Biology department hosts, Grace Kimball Lecture Series: Dr. W. John Kress: “Beyond the Tree of Life: Valuing Museum Collections in the Age of Biodiversity”

On April 21, Dr. W. John Kress delivered a lecture on the topic “Beyond the Tree of Life: Valuing Museum Collections in the Age of Biodiversity,” as part of the Grace Kimball Lecture Series.

Kress is the director for Science in the Grand Challenges Consortium at the Smithsonian, as well as a distinguished scientist and curator with the Department of Botany at the National Museum of History. He is well known for his work with DNA barcoding.

Students attended the lecture for extra credit in their biology classes as well as for the knowledge it would provide them.

“I’m here for the experience,” said Alexis Morgan, a sophomore biology major. “This is the biggest lecture that the bio department hosts.”

Madison Lawrence, a freshman biochemistry major, admitted that she attended the lecture mostly for extra credit. “There’s gonna be a bonus question on Dr. Klemow’s exam,” Lawrence said.

At the lecture, Kress discussed the importance of museum collections of biological specimens. “The collections are used primarily to understand how the world works,” Kress said.

He explained that there are an estimated 3 billion biological collections worldwide, with old and new specimens.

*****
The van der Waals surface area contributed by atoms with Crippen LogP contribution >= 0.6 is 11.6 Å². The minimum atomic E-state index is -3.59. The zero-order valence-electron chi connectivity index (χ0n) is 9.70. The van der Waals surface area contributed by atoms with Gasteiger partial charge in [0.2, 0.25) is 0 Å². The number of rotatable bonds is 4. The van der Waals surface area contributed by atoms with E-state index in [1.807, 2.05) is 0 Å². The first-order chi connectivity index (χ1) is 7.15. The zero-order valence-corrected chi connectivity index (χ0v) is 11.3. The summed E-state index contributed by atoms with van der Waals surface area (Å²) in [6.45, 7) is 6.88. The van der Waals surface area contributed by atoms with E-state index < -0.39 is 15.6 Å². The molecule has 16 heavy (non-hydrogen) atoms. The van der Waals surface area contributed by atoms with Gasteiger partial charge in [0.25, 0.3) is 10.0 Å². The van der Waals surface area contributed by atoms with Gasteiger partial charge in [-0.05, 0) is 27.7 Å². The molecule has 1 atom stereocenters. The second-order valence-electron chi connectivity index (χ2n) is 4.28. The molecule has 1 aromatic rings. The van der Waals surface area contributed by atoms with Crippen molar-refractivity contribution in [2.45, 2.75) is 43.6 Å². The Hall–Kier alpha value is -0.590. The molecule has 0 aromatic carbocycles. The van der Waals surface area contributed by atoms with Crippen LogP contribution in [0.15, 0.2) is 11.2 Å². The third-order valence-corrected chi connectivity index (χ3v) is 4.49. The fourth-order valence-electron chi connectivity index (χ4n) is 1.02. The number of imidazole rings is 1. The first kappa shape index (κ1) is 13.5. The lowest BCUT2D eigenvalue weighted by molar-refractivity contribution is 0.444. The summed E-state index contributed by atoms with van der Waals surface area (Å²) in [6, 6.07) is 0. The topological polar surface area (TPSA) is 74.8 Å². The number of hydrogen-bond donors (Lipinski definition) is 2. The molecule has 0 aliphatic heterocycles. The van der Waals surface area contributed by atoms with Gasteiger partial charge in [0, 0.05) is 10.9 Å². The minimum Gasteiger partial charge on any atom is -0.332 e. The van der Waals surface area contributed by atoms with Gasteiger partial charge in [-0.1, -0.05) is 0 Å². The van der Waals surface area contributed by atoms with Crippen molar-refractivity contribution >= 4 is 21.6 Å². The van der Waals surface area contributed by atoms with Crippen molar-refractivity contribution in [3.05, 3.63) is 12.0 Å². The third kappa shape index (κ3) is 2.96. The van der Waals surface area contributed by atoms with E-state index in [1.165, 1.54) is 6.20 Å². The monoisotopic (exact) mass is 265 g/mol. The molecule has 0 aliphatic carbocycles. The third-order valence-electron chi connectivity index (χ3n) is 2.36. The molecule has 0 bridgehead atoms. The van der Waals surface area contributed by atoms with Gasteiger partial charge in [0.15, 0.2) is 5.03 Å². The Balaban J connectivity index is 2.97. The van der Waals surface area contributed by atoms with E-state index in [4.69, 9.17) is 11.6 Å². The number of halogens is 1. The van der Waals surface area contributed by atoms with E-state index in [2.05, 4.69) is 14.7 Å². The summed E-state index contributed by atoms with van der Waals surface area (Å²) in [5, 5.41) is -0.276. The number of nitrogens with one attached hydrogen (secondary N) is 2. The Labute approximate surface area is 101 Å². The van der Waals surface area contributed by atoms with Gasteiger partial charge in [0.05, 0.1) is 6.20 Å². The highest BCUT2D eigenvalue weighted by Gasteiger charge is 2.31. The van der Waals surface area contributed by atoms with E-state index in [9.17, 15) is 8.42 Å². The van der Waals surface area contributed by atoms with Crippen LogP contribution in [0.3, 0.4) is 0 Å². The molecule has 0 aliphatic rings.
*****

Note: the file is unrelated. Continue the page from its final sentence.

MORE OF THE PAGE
“We can tell a lot about how things have changed since these specimen were collected until today,” Kress explained.

The collections are also used to digitize specimens for global study, image recognition technology, and DNA barcoding.

Kress was involved in the development of an app called “leafsnap,” which uses image recognition technology to act as a kind of advanced field guide. The app is now used worldwide, and will provide information about the migration of tree species as a result of climate change.

Over the last three years, the app has already shown some tree species migrating north, and Kress anticipates a lot more clear data to be provided over the coming years.

DNA barcoding is defined as “a short universal gene sequence taken from a standardized portion of the genome used to identify species,” according to Kress’s powerpoint.

The process is used to identify species of plants that are otherwise difficult to recognize, as well as to identify roots of plants which are usually indistinguishable.

Kress received his bachelor’s degree from Harvard University in 1975, and his Ph.D. from Duke University in 1981. His fields of study include tropical biology, ethnobotany, evolution, pollination ecology, and plant systematics.

He has written over 150 popular scientific papers, and published several books.  He is a Fellow of the American Association for the Advancement of Science and has been an Adjunct Professor of Biology at George Washington University in Washington, DC, and Xishuangbanna Tropical Botanical Garden, Chinese Academy of Sciences, in Yunnan.